Tesla willing to license software and supply powertrains and batteries to other manufacturers: Elon Musk

Tesla currently sits atop the electric vehicle (EV) market. Legacy automakers have been saying since 2012, when the Model S was first released, the next “Tesla-killer” is just around the corner.

Despite the dominance by the California automaker, CEO Elon Musk says that isn’t the goal, but rather to live up to Tesla’s mission statement – to accelerate the world’s transition to sustainable energy.

Musk put his money where his mouth is last night on Twitter, saying he is willing to license key parts of Tesla automobiles to other auto manufacturers…if they want it.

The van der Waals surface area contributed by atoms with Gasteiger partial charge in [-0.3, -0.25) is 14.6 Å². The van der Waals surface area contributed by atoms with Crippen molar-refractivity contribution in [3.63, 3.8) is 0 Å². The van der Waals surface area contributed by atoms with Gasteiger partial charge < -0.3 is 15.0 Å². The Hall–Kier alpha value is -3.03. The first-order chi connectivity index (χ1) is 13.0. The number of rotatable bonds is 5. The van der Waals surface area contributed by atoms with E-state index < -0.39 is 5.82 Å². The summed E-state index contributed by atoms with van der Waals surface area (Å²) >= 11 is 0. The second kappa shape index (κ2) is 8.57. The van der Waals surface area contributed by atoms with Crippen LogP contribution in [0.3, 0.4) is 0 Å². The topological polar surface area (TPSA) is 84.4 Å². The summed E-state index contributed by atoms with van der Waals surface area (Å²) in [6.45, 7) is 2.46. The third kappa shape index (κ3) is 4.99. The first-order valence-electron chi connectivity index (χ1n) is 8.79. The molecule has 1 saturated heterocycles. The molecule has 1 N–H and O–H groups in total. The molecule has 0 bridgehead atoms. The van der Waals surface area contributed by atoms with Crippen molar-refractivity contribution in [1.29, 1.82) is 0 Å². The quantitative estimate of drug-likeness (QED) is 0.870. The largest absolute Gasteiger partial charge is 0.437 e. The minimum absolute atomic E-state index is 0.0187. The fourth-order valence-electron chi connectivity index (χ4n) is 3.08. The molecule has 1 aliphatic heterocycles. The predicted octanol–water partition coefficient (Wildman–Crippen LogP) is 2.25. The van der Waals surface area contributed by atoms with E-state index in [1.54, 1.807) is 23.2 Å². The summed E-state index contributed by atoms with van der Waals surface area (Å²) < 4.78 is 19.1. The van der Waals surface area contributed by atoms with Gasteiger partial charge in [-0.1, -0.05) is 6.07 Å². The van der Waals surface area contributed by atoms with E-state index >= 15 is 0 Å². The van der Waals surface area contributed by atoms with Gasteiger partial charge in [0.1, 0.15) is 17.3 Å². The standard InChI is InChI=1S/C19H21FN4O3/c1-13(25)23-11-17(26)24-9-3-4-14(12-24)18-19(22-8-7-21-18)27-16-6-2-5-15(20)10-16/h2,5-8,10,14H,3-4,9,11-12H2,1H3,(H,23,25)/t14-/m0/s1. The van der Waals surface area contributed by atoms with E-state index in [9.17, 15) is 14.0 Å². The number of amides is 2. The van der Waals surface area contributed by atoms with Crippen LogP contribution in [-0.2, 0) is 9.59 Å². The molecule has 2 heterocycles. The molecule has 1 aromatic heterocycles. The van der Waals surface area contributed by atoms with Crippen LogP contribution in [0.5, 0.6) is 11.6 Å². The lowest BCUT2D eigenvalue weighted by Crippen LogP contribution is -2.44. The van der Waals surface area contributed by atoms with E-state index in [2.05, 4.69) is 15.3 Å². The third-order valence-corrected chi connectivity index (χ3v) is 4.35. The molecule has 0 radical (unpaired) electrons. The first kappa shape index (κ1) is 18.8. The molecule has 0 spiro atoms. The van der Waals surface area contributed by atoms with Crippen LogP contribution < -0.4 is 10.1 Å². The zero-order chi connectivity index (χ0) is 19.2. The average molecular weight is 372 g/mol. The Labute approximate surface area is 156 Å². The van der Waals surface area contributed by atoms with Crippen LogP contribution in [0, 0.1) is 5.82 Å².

Musk’s offers comes after several automakers openly admitted to Tesla’s lead in multiple aspects of their EVs. Audi CEO Markus Duesmann said last week Tesla has a two-year lead in battery technology and self-driving, which likely means he believes behind closed doors Tesla’s lead is closer to 5 years.

This is also not the first time Musk has opened up his technology to other automakers. In 2014, Tesla made its patents available for anyone to use for free, promising they would not file a lawsuit against anyone who uses them in good faith.

But there’s one piece of hi-tech gadgetry that Musk is not willing to part with.

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